Rising costs holding SMEs back from acquiring capital assets for business growth

A new survey reveals two-thirds of SMEs require additional or updated assets to grow their business this year.

A new survey reveals two-thirds (68 per cent) of SMEs require additional or updated assets to grow their business this year, however almost a quarter (22 per cent) blame the high price of vehicles and equipment as the reason preventing them from acquiring them. An additional one in five (19 per cent) are concerned they are unable to afford new assets.

In a recent independent survey of 200 business owners, conducted by non-bank commercial asset finance lender Metro, respondents were asked whether a lack of capital assets was holding their business from expanding.

Two-fifths (42 per cent) of respondents said they need more capital assets to grow their business, and a quarter (26 per cent) said their assets are too old and outdated. The full survey results, including business size and State breakdowns, can be found here.

Out of the respondents that said their business was being held back from acquiring new capital assets, the most prevalent reason was high prices and lack of affordability (for 41 per cent of respondents).

One fifth (22 per cent) said the cost of equipment and vehicles had increased too much, while 19 per cent said they can’t afford capital assets. A further 15 per cent don’t want to invest at present. Only 10 per cent of respondents said they don’t want to get a loan to cover the costs of new assets, and just three per cent said they can’t get loan approval.

Reviewing the results, Metro’s CEO Phillip Crossman said, “The fact that only a small number of businesses have been unable to get a loan corroborates recent experiences reported by our brokers: most prime asset borrowers are being approved for the loans they are seeking. However, it’s clear that Australian SMEs are conscious of spending in this environment and are wary of rising costs. If we want the business sector to continue to expand, they need the financial support to do so.”

A closer look at the survey results reveal different requirements reported by business size. Small-sized businesses (16-50 employees) and medium sized businesses (51-200 employees) are more likely to need updated capital assets to expand their business, with 85 per cent reporting so. This compares with 65 per cent of large businesses (over 200 employees) and 52 per cent of micro businesses (1-15 employees).

The results don’t necessarily reflect businesses can’t afford price increases, as only 9 per cent of medium and large businesses and 13 per cent of small businesses said this is what is holding them back. Yet, for 29 per cent of micro businesses, this is a major concern.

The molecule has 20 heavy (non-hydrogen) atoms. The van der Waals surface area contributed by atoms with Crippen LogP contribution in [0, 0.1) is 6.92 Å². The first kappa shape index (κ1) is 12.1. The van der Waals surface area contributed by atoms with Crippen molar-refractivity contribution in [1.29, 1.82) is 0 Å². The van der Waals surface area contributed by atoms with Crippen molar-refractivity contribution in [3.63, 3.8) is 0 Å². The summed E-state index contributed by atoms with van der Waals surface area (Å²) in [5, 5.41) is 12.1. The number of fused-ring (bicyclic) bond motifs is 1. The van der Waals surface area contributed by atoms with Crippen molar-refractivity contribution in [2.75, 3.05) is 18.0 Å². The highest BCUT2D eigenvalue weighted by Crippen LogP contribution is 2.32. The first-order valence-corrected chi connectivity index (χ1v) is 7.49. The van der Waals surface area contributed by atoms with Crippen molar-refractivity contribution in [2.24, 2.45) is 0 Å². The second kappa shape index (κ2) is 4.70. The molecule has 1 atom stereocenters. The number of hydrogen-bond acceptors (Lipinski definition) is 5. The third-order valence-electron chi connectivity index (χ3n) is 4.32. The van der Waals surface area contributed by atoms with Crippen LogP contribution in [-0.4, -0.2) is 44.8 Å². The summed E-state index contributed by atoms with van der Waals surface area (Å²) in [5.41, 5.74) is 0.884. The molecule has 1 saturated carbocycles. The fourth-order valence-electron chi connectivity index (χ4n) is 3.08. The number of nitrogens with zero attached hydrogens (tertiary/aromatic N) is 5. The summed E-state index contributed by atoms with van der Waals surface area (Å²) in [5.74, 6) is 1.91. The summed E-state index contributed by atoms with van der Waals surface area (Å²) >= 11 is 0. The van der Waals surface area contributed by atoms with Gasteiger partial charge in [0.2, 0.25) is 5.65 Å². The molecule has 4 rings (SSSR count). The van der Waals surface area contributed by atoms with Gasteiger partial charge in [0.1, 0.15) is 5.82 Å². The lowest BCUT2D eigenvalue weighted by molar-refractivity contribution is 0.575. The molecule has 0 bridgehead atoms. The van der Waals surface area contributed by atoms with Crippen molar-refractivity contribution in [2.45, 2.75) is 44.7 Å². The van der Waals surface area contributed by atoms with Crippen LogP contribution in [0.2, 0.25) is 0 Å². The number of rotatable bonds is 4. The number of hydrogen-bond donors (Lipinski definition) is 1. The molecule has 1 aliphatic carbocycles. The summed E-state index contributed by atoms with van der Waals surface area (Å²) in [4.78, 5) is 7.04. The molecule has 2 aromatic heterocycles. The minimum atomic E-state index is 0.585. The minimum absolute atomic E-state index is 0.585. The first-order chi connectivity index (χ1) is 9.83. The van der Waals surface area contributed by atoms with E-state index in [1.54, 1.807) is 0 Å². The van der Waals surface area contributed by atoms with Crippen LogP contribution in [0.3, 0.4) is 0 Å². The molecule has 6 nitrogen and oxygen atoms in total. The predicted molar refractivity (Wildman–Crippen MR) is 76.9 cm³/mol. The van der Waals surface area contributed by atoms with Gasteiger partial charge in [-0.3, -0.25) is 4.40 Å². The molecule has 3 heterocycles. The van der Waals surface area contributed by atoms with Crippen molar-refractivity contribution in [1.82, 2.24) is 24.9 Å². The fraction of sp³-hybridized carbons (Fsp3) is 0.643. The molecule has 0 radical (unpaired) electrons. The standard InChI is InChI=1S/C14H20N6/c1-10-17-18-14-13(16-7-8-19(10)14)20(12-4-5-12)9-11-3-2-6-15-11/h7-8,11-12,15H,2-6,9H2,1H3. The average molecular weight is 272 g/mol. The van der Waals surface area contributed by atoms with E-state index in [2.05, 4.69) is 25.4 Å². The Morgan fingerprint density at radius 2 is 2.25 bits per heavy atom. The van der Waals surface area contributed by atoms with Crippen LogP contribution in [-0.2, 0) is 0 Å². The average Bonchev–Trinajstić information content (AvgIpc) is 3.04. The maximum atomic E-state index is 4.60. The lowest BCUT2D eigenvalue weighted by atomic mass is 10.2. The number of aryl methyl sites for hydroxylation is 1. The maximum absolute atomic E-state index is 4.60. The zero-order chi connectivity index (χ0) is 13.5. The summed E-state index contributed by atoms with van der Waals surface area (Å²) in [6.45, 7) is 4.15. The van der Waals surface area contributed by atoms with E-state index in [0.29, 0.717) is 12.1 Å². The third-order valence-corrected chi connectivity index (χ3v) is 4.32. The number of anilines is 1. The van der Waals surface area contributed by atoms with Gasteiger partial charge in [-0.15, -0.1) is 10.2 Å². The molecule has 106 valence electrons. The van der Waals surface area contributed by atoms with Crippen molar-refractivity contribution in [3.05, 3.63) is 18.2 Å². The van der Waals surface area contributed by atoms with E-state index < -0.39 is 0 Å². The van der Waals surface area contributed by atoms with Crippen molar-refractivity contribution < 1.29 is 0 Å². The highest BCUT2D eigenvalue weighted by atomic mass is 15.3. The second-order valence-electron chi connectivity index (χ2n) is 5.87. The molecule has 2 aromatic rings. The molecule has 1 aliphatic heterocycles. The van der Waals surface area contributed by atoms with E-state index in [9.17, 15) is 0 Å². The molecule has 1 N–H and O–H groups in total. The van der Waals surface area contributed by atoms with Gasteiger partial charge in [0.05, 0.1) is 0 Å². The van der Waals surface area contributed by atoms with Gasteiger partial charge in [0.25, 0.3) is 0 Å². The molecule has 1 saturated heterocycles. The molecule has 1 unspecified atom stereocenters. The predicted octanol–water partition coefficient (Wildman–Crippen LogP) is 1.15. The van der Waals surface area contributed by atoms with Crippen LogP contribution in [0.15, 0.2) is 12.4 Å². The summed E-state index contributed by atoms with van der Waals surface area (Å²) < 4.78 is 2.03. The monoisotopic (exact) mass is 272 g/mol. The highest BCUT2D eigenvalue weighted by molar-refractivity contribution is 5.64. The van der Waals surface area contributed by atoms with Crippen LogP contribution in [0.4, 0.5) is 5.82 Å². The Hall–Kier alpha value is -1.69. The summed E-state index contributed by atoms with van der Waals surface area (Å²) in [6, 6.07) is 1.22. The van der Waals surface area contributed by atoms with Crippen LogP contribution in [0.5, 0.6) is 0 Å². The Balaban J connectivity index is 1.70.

Crossman said, “Micro businesses, when compared to the other business sizes, are more likely to have a tighter cashflow that struggles to accommodate the rising costs of vehicles and equipment. Whereas larger-sized businesses have a greater ability to control their cash flow and absorb these higher costs.”

The data reveals most businesses are hoping to expand, with only 5 per cent admitting that their lack of growth aspirations are the reason they did not need asset finance, as Crossman explains: “The data released is largely positive with most businesses intending to expand or grow, and no major issues reported in securing financing for assets. However, it is clear many businesses, especially micro businesses, are feeling a level of anxiety about the economic outlook.”

When comparing responses across states, Metro found that business owners in South Australia are the most concerned by the higher prices of equipment and vehicles (33 per cent of respondents), compared with 25 per cent of business owners in Western Australia, 23 per cent in NSW, 19 per cent in Queensland and just 18 per cent in Victoria.

Almost a third (31 per cent) of business owners in Western Australia are unable to afford new capital assets, compared with Queensland (22 per cent), Victoria (18 per cent), NSW (15 per cent) and South Australia (13 per cent).

Crossman said, “Understandably, businesses have different challenges, depending on their market, but having access to the right equipment for the business to run smoothly shouldn’t be one of them, when there are appropriate finance options available.”

The full survey results, including business size and State breakdowns, can be found here.

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